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DISCREMINATION AT WORK PLACES (POSTS AND TELECOMMUNICATIONS CORPORATION LIMITED v SALIM JACK PHIRI (1995) S.J. (S.C.)

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POSTS AND TELECOMMUNICATIONS CORPORATION LIMITED v SALIM JACK PHIRI (1995) S.J. (S.C.)

SUPREME COURT

GARDNER, SAKALA AND CHIRWA JJ.S.

28TH FEBRUARY, 1995.

(S.C.Z. JUDGMENT NO. 7 OF 1995)

Flynote

Employment Law - Termination of Employment - Discrimination - Social status and sex - Employment (Special Provisions) Act Regulation 4(1) (a)

Headnote

The respondent was dismissed by the appellant during his probation period and was paid a 14 days' salary in lieu of notice. His dismissal was based on certain losses that the appellant had incurred as a result of the respondent's conduct. The respondent sued the appellant contending that he had been discriminated against on the basis of social status and sex. The court found for the respondent and the appellant appealed.

Held:

  1. (i)         There was no discrimination justifying the award of damages by the Industrial Relations Court
  2. (ii)        The termination by notice was contrary to the provisions of the Employment Regulations, and, consequently, in view of the specific terms of the contract of probation the respondent in this case is entitled to damages for wrongful termination before the end of the contract.

Cases referred to:

  1. (1)        Happeza v Zambia Oxygen Limited 1989) S.C.Z. Judgment No. 24
  2. (2)        Ngwira v Zambia National Insurance Brokers (1994) S.C.Z. Judgment No. 9
  3. (3)        Mubanga v Tazara (3) (1987) S.C.Z. Judgment No. 24
  4. (4)        Francis v Municipal Commissioners of Kuala Lumpar (1962) 3 All E.R 633.

For the appellant:        C.M. Mukinka of PTC

For the respondent:     Dr J M Mulwilwa of Ituna Chambers

Judgment

GARDNER, J.S.: delivered the judgment of the court.

This is an appeal from a judgment of the Industrial Relations Court finding that the respondent was wrongfully dismissed and awarding him 30 months salary for the termination of his employment through discrimination, and 30 months salary for failure to obtain authority from a proper officer under the Employment (Special Provisions) Act Regulation 4(1) (a)

The facts of the case are that the respondent was employed by the appellant as a Purchasing and Supplies Manager and was employed on terms that he would be on six months probation, and either party was given the option of terminating the employment on 14 days notice during the probation term.

In the event, the respondent was the subject of a complaint by his employers that he had been responsible for losses as a result of failing to adhere to the strict regulations on the procuremtnt of typewriters and the acceptance of delivery of motor vehicle tyres. After enquiries, the appellant wrote a letter to the respondent four months after the commencement of his employment notifying him that his probationary period had had not been successful and his employment had been terminated on payment of 14 days salary in lieu of notice.   The respondent complained to the Industrial Relations Court on the grounds that he had been discriminated against for reasons of social status and sex. The Industrial Relations Court found that the respondent had not been guilty of misconduct, but that, it he were two other employees, one female and one male, had been equally guilty of the same conduct as the respondent. These other two employees were not the subject of dismissal, and the Industrial Relations Court found that there had been discrimination in the circumstances.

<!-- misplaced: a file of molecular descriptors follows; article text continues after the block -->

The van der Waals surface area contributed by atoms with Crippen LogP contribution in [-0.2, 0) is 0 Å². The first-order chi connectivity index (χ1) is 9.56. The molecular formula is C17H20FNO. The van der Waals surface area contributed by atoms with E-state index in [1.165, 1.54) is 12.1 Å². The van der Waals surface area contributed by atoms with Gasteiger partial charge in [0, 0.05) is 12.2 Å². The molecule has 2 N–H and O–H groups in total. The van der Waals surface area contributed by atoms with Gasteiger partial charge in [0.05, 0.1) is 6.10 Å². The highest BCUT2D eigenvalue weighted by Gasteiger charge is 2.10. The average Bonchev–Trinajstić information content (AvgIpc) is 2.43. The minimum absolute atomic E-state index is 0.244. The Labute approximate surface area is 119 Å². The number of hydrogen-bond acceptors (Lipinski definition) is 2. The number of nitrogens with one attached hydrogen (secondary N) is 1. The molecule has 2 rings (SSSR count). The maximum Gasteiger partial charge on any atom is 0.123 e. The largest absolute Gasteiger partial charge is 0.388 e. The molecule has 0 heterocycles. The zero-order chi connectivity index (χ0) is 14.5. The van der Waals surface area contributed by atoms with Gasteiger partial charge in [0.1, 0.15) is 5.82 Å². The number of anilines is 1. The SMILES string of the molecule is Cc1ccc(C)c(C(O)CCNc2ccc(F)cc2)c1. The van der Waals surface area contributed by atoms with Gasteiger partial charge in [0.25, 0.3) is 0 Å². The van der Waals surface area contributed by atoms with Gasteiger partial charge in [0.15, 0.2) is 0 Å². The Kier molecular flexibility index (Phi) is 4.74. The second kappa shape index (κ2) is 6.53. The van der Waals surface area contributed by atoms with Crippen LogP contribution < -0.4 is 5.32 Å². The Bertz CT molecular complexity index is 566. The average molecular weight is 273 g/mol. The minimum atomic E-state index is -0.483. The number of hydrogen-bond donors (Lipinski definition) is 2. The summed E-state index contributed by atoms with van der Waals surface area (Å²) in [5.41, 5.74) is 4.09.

The appellant now appeals and on his behalf Mr Mudonka has put forward two grounds of appeal, the first being that there was in fact no discrimination for any reason. In this respect Mr Kukonka pointed out that the evidence indicated that the respondent had breached the reglations as a result of which they had been losses to the employer. He maintained however that the dismissal of the respondent had nothing to do with any of the grounds of discrimination set out in section 129 of the Industrial Relations Act which was the Act that applied at the time of the proceedings in the court below. In that even it was argued that no award of damages or compensation should have been made under this head. Under ground two Mr Mukinka argued that the Employment (Special Provisions) Regulations do not apply to the type of contract in this case namely a contract for fixed probationary period. He also argued that although the employment was terminated within four months and was not allowed to run to the full term of six months the parties had agreed that it could be so terminated so that the resultant four months was in fact a fixed term to which he argued the regulations did not apply. In the result Mr Mukinka argued that there had been no breach of the regulations in that, although no reference had been made to a proper officer under regulation 4(1) before the dismissal of the respondent, the dismissal was as a result of misconduct within the terms of regulation 4(2), and that, consequently, following our decision in the case of Hapeeza v Zambia Oxygen Limited (1), the failure to notify a proper officer after dismissing an employee did not render the dismissal null and void but gave raise only to a penalty.

In those circumstances it was argued that even it there had been a breach of a statutory provision no damages would arise for the breach. Dr Mulwilwa in reply argued that the emergency regulations did apply to this contract and maintained that a contract for instance until retirement age would be for a fixed period and that obviously the regulations were intended to apply to such contracts. He did agree that in this particular case either reinstatement or damages would result from the breach of the regulations and conceded that this was at the discretion of the court, which he said in this case had been exercised properly and that damages had been awarded, although he would not support the quontum of damages as being too high. As to the discrimination Dr Mulwilwa argued that the Industrial Relations Court had in fact found that there had been discrimination and felt that it was for this court to define what was meant by discrimination in accordance with the Act.